Dream Children

Overview

"A novel that's both chilling in its depiction of a madman and biting in its portrayal of a group of self-deluding bohemians. . . . It marks a darkening and deepening of Mr. Wilson's ambition." —Michiko Kakutani, New York Times
Oliver Gold, the brilliant, ascetic writer and philosopher, has lived quietly and happily for eight years on the outskirts of London as a lodger in 12 Wagner Rise. His sudden decision to marry and move to America precipitates a crisis in this household of women, all of whom owe fierce, ...

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Overview

"A novel that's both chilling in its depiction of a madman and biting in its portrayal of a group of self-deluding bohemians. . . . It marks a darkening and deepening of Mr. Wilson's ambition." —Michiko Kakutani, New York Times
Oliver Gold, the brilliant, ascetic writer and philosopher, has lived quietly and happily for eight years on the outskirts of London as a lodger in 12 Wagner Rise. His sudden decision to marry and move to America precipitates a crisis in this household of women, all of whom owe fierce, idiosyncratic allegiance to Oliver and want to save him and their world from an unsuitable, inexplicable match. Yet in the end it is only Bobs, the twelve-year-old who is Oliver's constant companion, who knows his dangerous secret: it is from her that Oliver attempts to flee. In a series of dramatic tableaux, unfolding over the course of many years, A. N. Wilson threads the dark labyrinths of Wagner Rise and illuminates the tragic consequences of these attachments. With this provocative novel about forbidden love, Wilson has produced a stunning, haunting literary work-a Lolita for our times.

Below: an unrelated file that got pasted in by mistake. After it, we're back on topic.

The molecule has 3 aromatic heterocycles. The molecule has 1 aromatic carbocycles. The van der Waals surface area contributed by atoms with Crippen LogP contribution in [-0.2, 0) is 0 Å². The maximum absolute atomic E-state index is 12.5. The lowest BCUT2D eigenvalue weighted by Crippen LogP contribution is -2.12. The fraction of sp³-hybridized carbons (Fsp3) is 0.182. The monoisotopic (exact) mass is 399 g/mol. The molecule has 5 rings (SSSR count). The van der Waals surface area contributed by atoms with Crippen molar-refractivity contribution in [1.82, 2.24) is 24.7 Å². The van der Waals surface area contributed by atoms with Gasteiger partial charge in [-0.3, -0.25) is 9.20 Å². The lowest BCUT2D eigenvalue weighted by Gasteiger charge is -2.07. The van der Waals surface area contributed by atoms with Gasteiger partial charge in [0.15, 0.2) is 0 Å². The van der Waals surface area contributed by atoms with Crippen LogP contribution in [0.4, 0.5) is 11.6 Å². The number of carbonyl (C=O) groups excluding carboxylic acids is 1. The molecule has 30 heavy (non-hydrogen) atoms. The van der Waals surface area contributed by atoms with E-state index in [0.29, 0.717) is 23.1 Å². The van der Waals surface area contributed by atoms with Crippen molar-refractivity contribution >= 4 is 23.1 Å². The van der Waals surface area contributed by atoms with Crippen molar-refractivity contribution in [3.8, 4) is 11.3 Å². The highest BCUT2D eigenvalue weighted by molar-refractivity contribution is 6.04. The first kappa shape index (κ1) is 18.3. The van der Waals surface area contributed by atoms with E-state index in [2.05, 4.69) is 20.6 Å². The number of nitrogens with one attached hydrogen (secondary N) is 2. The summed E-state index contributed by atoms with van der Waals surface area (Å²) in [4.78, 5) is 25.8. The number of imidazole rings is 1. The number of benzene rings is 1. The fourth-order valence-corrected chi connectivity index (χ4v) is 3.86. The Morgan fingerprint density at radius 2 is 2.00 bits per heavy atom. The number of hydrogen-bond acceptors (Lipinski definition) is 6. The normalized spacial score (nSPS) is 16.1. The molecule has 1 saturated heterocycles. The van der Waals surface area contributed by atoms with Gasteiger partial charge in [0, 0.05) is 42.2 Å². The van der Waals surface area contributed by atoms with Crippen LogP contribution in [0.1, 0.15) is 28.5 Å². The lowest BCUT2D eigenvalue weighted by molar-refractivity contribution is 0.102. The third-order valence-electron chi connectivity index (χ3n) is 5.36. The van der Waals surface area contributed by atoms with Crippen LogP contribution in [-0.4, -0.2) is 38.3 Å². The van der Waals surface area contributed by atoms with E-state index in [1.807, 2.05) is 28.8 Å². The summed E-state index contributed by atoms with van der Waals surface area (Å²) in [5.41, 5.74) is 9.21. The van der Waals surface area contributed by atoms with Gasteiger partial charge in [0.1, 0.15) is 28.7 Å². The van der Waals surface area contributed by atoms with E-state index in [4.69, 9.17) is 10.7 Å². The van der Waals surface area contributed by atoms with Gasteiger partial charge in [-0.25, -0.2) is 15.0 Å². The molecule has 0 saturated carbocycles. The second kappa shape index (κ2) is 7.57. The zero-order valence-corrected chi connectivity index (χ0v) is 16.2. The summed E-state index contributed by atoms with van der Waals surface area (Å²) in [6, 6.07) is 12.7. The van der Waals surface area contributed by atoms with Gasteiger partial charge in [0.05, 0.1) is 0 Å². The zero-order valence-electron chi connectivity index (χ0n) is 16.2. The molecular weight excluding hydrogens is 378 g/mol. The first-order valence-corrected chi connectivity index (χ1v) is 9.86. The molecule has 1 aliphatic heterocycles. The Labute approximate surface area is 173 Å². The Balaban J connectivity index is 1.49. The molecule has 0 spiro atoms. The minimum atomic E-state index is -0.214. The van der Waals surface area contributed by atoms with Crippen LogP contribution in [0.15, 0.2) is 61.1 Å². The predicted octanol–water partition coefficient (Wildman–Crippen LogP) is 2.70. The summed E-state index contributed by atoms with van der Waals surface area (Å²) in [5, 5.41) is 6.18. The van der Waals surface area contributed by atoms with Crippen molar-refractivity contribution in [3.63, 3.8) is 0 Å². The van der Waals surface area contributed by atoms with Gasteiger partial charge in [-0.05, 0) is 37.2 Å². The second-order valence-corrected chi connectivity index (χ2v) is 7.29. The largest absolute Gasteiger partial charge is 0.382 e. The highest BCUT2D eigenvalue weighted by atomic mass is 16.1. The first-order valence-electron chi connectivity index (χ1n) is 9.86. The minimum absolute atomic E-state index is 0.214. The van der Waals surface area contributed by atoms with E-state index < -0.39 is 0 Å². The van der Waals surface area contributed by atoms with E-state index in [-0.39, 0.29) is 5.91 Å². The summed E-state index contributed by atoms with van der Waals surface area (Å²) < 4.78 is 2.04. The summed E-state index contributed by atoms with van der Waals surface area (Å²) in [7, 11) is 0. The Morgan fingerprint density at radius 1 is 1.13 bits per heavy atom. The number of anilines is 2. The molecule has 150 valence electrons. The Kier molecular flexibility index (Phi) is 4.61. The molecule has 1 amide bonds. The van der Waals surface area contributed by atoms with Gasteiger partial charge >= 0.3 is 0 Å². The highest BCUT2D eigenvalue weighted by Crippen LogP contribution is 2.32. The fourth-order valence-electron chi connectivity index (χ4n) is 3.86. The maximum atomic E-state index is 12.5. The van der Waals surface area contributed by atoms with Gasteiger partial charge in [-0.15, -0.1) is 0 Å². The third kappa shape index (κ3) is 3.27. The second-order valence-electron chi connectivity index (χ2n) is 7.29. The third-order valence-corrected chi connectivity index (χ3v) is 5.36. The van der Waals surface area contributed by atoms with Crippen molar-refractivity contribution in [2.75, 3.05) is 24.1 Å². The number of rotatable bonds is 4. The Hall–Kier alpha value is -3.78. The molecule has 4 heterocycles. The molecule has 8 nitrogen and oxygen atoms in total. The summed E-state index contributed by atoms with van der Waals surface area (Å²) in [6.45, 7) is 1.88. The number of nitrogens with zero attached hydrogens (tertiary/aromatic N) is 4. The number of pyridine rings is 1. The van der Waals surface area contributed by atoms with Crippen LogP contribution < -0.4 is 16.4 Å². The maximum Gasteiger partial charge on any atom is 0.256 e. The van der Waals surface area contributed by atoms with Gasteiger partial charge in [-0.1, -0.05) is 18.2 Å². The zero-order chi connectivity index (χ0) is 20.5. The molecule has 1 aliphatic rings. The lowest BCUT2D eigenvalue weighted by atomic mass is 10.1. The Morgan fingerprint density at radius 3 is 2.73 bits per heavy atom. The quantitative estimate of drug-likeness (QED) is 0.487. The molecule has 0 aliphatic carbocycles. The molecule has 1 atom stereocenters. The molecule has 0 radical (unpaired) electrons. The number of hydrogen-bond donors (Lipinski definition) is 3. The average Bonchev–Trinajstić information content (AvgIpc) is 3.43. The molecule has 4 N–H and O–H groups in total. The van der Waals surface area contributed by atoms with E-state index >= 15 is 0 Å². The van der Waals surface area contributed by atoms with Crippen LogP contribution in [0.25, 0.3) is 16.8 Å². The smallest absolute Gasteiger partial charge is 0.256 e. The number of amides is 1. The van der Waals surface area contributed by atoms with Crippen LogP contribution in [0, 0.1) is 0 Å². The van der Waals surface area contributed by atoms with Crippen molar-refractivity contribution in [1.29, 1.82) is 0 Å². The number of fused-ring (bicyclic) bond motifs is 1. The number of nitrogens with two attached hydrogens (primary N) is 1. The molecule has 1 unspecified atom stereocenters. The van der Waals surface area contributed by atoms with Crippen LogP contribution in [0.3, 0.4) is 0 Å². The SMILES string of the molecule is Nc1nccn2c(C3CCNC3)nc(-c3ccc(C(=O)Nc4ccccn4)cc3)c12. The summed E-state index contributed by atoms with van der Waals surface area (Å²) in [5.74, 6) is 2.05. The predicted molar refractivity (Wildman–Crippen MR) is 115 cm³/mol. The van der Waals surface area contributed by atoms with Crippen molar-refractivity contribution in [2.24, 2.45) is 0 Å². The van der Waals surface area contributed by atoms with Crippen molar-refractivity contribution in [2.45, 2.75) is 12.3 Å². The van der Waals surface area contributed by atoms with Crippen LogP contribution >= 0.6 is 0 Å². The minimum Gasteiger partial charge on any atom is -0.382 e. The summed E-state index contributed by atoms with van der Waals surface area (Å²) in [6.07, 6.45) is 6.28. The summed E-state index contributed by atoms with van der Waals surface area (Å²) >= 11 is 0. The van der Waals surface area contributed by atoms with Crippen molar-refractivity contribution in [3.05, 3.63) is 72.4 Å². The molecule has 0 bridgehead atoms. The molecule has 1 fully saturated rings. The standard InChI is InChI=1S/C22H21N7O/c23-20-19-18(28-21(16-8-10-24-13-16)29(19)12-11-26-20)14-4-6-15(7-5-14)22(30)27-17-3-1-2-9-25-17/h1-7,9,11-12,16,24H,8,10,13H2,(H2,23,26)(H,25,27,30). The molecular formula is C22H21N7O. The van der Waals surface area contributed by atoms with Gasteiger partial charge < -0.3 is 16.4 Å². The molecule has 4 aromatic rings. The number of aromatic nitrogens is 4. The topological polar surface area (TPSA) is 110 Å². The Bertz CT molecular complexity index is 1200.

"A respectable, genuine, intellectual portrait of a pedophile that also makes for a gripper indeed. . . . Sex-tormented Oliver . . . in spite of all (and 'all' includes plenty) remains believably human, thanks to the estimably gifted Wilson." - Kirkus Reviews (starred review) "Wicked English wit . . . has the kind of sly humor where grimness itself becomes the joke." - The New Yorker "Well written and sensitively realized. . . . [Wilson] lets the characters' fates unfold over the years and shows, touchingly, how the pain and self-deception at 12 Wagner Rise taints all their lives." - Philadelphia Inquirer

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Editorial Reviews

Michiko Katukani
Mr. Wilson has modulated his usual lightcomic voice. . .producing a novel that's both chilling. . .and biting. . . .[Dream Children marks a darkening and deepening of Mr. Wilson's ambition; it's a far cry for his earlypurely comic novels. . . —The New York Times